Moving to the instrument cluster, you’ll find a fully digitalized 12.3″ display. It’s pretty customisable and provides the driver with plenty of useful information; we’re particularly fond of the charge/power screen, which indicates how much is being generated or drawn by the petrol engine, the electric motor and the 15.5 kWh battery pack.

The only downside is that there’s no Head-Up Display (HUD), be it fitted as standard in the top-spec Veloce trim or even available as an option to consumers who’d appreciate its inclusion.

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Alfa Romeo Tonale storage review

On the other hand, there is a wireless smartphone charging pad included as standard across the entire range. It resides next to a USB Type-A and Type-C port, and the 12V socket. Further down, you’ll find two cupholders and a sizeable storage compartment within the centre armrest. The glove box and the front door bins are also very accommodating.

At the rear, there are two cupholders comprised within the pull-down armrest, and small areas within the rear portion of the front seats and the door bins. It is a shame that none of the door bins are lined with any fabric, which means loose change or keys will be heard rattling around.

Should you want to transport larger goods, you’ll want to utilise the boot. There’s 385 litres with the seats in place and 1,430 litres with them folded down. Here’s how the Tonale stacks up to a selection of electrified SUVs: Land Rover Discovery Sport P300e (1,179/1,794 litres); Tesla Model Y (854/2,100 litres); Skoda Enyaq iV (585/1,710 litres); Jaguar I-Pace (656/1,453 litres); VW ID.5 (549/1,561 litres); VW ID.4 (543/1,575 litres); Hyundai Ioniq 5 (520/1,587 litres); Skoda Octavia iV Estate (490/1,555 litres); Citroen C5 X Hybrid (485/1,580 litres); Kia EV6 (490/1,300 litres); Range Rover Evoque P300e (591/1,383 litres); Cupra Formentor e-Hybrid (345/1,475 litres); BMW X2 xDrive 25e (410/1,290 litres); Nissan Juke Hybrid (354/1,237 litres); Honda HR-V (320/1,290 litres).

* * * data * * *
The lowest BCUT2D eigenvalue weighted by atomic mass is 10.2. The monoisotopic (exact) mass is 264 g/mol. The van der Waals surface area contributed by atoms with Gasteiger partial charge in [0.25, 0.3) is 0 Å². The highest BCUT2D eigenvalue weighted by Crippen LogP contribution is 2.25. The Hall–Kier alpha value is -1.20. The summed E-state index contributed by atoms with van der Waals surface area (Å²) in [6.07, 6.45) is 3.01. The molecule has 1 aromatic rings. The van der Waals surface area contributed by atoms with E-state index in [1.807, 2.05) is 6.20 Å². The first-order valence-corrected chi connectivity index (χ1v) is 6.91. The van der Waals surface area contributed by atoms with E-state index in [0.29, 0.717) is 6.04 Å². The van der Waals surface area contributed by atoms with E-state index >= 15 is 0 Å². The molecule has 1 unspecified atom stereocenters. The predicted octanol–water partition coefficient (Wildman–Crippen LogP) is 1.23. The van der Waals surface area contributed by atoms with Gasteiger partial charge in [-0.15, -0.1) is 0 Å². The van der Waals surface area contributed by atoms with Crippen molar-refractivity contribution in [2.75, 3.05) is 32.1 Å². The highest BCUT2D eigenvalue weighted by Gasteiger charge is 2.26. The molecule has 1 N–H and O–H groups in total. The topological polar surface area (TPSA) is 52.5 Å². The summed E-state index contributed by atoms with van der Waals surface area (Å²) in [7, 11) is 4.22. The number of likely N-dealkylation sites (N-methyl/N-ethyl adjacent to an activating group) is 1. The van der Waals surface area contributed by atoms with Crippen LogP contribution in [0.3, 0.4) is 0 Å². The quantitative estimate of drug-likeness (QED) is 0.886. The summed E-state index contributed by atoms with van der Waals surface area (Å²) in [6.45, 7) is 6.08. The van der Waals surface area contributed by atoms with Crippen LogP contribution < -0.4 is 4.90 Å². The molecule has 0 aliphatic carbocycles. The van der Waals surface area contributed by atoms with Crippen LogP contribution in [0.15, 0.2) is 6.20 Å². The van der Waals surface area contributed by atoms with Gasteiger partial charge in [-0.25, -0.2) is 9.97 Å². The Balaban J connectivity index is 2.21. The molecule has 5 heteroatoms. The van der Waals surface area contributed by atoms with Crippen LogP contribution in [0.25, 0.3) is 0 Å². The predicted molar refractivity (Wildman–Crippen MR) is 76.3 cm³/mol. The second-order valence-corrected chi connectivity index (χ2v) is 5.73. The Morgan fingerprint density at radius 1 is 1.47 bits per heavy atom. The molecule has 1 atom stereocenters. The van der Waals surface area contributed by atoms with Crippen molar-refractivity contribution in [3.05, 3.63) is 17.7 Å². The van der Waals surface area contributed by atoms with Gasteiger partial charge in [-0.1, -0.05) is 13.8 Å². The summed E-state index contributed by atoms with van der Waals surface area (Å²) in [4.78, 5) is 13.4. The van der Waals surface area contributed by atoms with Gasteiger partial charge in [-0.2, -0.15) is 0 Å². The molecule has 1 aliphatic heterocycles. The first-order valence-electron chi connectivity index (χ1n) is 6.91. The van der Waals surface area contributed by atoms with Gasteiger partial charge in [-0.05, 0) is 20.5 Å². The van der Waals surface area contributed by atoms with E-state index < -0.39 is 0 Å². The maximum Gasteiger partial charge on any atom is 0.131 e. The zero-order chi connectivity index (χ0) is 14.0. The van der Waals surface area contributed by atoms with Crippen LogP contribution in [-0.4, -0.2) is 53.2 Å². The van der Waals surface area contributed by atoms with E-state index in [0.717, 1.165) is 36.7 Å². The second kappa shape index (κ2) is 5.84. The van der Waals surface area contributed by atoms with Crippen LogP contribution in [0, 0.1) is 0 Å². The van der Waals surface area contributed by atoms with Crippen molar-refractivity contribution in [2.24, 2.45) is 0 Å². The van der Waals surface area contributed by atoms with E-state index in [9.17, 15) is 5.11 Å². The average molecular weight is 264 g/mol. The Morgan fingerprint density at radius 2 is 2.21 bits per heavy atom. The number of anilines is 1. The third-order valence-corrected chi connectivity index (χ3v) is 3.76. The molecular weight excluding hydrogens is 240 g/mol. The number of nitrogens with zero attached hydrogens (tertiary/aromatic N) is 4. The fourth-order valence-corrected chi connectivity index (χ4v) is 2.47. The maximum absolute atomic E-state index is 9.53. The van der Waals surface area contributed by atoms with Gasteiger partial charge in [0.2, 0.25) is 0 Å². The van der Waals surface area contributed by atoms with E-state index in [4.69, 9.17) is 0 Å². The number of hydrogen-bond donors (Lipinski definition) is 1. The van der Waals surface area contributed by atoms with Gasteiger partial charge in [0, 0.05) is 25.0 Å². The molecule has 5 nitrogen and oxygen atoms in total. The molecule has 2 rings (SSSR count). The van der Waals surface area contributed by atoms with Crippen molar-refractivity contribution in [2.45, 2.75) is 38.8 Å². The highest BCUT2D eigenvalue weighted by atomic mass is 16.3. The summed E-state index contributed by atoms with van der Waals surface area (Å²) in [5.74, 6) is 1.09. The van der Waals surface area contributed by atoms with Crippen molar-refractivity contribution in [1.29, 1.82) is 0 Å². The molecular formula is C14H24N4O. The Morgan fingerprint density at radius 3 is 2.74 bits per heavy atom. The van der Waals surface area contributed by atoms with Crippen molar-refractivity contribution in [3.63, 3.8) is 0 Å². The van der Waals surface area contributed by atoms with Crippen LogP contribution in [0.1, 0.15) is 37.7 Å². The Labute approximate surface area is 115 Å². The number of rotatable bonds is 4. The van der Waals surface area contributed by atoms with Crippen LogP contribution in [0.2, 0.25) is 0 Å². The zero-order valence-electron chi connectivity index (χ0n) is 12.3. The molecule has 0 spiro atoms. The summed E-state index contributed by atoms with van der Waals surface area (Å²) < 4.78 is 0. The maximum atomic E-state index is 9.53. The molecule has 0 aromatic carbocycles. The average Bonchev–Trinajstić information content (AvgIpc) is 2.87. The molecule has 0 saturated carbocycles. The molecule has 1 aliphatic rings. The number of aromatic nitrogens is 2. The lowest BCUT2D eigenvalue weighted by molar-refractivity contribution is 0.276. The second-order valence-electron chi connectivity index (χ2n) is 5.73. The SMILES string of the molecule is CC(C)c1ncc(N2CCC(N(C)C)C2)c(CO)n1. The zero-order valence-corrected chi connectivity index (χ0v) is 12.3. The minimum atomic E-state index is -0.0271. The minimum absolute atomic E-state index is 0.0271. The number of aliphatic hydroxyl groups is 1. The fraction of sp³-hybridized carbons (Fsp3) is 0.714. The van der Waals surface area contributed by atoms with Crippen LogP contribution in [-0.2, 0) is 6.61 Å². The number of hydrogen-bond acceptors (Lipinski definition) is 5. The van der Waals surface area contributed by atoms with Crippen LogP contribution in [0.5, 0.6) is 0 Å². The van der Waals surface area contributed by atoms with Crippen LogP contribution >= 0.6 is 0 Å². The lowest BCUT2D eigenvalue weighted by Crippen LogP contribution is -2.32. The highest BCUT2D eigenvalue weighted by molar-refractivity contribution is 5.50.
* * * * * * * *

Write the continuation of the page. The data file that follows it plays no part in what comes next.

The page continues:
In terms of practicality, the Tonale plug-in hybrid has an electric tailgate with a hatchback design, 60:40 rear-split folding seats with an integrated ski latch and a large underfloor compartment for your charging cables and accessories. The only downside is that the loading bay isn’t quite flat and that the boot load cover can’t be concealed within the underfloor compartment.

Read next: Honda HR-V review: Best hybrid SUV?

Alfa Romeo Tonale comfort review

Apart from transporting luggage, the Tonale is pretty well-versed in providing its occupants with a comfortable experience. All seats are accommodating and soft, with the front two having 6-way manual controls with the driver’s seat also featuring 4-way electric lumbar support. Should you want 8-way electric controls and ventilated seats for both the driver and passenger, you’ll have to splash out £2,150 on the Leather and Harman Kardon Pack. The £450 Winter Pack adds a heated steering wheel, front seats and a washer nozzle; rather disappointing that these do not come fitted as standard. It’s no surprise, however, that a panoramic sunroof will cost you an additional £1,250.

No matter what you pick, headroom and legroom at the front of the cabin are a non-issue. As for the rear, it’s a bit more limited in both areas, especially if the individuals sitting here are 6-foot 2-inches (188cm) tall. Granted, the Tonale won’t compete with larger-sized SUVs, but in the C-segment market, it’s not too shabby. Furthermore, it’s fantastic to see that the automaker has optimised the transmission tunnel, keeping it down to a minimum; this allows for the rear middle occupant to comfortably place their feet down.

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Moving onto cabin noise, the 1.3-litre engine can be heard chugging away at the front of the cabin. However, when in EV mode the vehicle is quieter. Still, there is road noise that creeps in through the tyres and wind can be heard whistling away from the side mirrors. The Tonale doesn’t provide the most serene driving experience but one shouldn’t expect a sportier SUV to be deadly quiet.

Read next: Citroen C5 X review: Hybrid perfection?

Alfa Romeo Tonale performance review

However, you would think the Tonale should handle itself well around windy country roads, and indeed it does. There’s a real sense of fun driving it around windy country roads, with the vehicle’s 53% front and 47% rear weight distribution, and 1,910kg kerb weight providing bettered handling dynamics over some of its competitors.

However, it is somewhat let down by its disjointed steering input. In some ways, it’s similar to the Cupra Formentor e-Hybrid; both are better poised than the likes of the Citroen C5 X Hybrid, the Honda HR-V or similar, but don’t quite match the driver’s feel of the BMW X2 xDrive 25e.